Can I File Without My Spouse?

Yes, you can file without your spouse. You can work with your bankruptcy attorney to determine if that is the best option for you.  If the debt that you need to get rid of is only in one spouse’s name, then it may not be necessary for both spouses to file. If both spouses are named on debt and only one file, the other spouse is at risk of being pursued by the creditor for payment.

Can Creditors Continue To Call Me After I File For Bankruptcy?

Generally, once a debtor files for a Chapter 7 bankruptcy, creditors cannot continue to call. The creditor must also stop all collection actions including foreclosure proceedings and lawsuits.

Can I Keep My Car?

Yes. Both Chapter 7 and Chapter 13 allow for you to keep your vehicle. In Chapter 7 a debtor is given an opportunity to keep their vehicle by signing a reaffirmation agreement (new contract with the same or similar terms of the original purchase agreement for the vehicle) if the vehicle payments are considered current by the creditor.

Can I Keep My Car?

Yes. Both Chapter 7 and Chapter 13 allow for you to keep your vehicle. In Chapter 7 a debtor is given an opportunity to keep their vehicle by signing a reaffirmation agreement (new contract with the same or similar terms of the original purchase agreement for the vehicle) if the vehicle payments are considered current by the creditor.

Can Creditors Continue To Call Me After I File For Bankruptcy?

Generally, once a debtor files for a Chapter 7 bankruptcy, creditors cannot continue to call. The creditor must also stop all collection actions including foreclosure proceedings and lawsuits.

What Fees Are Associated With Filing A Bankruptcy?

Both Chapter 7 and Chapter 13 bankruptcies have attorney fees. The debtor is also responsible for the filing fees for the court. The Chapter 7 filing fees are $338 and Chapter 13 fees are $313.00. The filing fees are due at the time of filing unless the court approves an installment plan or fee waiver.

How Long Does Bankruptcy Stay On My Credit?

Chapter 13 bankruptcy is deleted seven years from the filing date because it requires at least a partial repayment of the debts you owe. Chapter 7 bankruptcy is deleted 10 years from the filing date because none of the debt is repaid.  However, paying your bills on time for about 18 months helps to re-establish a good credit rating which would prove that you can manage your finances sensibly.  

How Do I Apply For Bankruptcy Help?

We would be happy to help. Our law office offers free consultations by phone. Our bankruptcy lawyer will get some initial information from you about your debts, assets, expenses, and incomes to determine which option is best for you. 

Call us today.

Bankruptcy FAQs

Chapter 7 process normally takes about four to six months. A Chapter 13 can last between three and five years.

In a Chapter 7 bankruptcy you may ask that the courts discharge most debts.  It generally does not include taxes, student loans, alimony, or child support.   In return, the trustee can take any property that you own that is not exempted from collections.  It is the attorney’s job to help the debtor protect its assets.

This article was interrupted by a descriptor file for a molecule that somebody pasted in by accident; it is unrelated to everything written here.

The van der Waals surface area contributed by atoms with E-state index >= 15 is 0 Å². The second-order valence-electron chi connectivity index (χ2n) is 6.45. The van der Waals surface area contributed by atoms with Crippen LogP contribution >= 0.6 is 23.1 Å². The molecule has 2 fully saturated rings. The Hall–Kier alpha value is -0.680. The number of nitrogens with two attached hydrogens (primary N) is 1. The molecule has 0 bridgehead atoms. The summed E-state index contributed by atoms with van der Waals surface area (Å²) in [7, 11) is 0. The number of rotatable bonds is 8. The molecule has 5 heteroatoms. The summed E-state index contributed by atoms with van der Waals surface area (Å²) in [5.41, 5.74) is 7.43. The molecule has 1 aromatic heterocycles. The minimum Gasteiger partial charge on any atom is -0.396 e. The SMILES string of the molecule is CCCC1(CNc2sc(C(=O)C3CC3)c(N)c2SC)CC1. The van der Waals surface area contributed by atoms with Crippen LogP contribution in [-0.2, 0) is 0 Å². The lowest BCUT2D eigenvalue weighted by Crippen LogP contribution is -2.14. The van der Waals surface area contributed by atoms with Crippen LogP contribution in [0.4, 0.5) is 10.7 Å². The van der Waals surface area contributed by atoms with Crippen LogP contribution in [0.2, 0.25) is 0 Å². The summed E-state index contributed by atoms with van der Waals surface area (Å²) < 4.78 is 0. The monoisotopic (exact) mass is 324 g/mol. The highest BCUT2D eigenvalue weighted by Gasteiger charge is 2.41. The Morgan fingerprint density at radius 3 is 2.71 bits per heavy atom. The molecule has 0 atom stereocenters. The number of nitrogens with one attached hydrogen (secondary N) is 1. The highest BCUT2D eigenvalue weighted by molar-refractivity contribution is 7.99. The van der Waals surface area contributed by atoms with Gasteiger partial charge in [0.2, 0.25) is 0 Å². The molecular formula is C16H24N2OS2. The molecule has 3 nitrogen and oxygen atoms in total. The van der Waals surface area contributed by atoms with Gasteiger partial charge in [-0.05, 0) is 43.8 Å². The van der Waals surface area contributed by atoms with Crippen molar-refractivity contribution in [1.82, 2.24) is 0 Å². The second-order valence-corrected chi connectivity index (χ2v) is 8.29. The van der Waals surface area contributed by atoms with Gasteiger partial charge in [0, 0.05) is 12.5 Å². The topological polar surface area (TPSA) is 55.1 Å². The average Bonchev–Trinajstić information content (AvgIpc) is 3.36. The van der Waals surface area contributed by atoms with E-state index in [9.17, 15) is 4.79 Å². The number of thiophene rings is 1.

In Chapter 13 cases the debtor request a repayment plan with the bankruptcy court to pay back a portion or all of your debt over a period of time. You lose no property when filing for Chapter 13 because your repayment plan is based off of your current income.

Yes. In order to keep the house and car in a Chapter 7 bankruptcy the house and car must be current.

It will depend on your personal situation. To qualify for a Chapter 7 bankruptcy you must meet with certain income limits and take a credit counseling course. There are some exceptions to the income limits such as individuals who are disabled veterans, reservists called to active duty and members of the national guard as well as filers whose debt is more than 50% non consumer debt (business debt).

You cannot lower your payment in a Chapter 7. In a Chapter 13 you cannot lower the payment but you may be able to remove a second mortgage. This is called “lien stripping.”

The first payment is due 30 days after filing. You must make the payment even if you have selected that the payment be done through wage withholding from your employer. If the employer does not make the payment you must make the payment one of the other ways to the trustee responsible for your case.

You should notify your attorney immediately. The attorney may be able to file a motion with the court to temporarily stop the payments to keep your case from getting dismissed. These motions are time sensitive so your attorney must be notified immediately.

The short answer is no. It may be beneficial for both spouses to file if the debt is in both parties’ name. If a bill is in both names and only one spouse files for bankruptcy, the other spouse will still be on the hook for the debt.

Most of the time your credit has already been affected by delinquent payments. Sometimes debtors scores go up because the delinquent debt is removed from the credit report. After bankruptcy, your credit file will list the balance as zero dollars for each of your debts. The credit file will list the fact that you filed bankruptcy and those certain debts were delinquent. Many creditors are interested in your current balances. They know that you cannot file again for eight years in a Chapter 7. That your credit report shows that you owe nothing on a debt improves your credit standing.

” We are a debt relief agency.
We help people file for relief under the Bankruptcy Code.”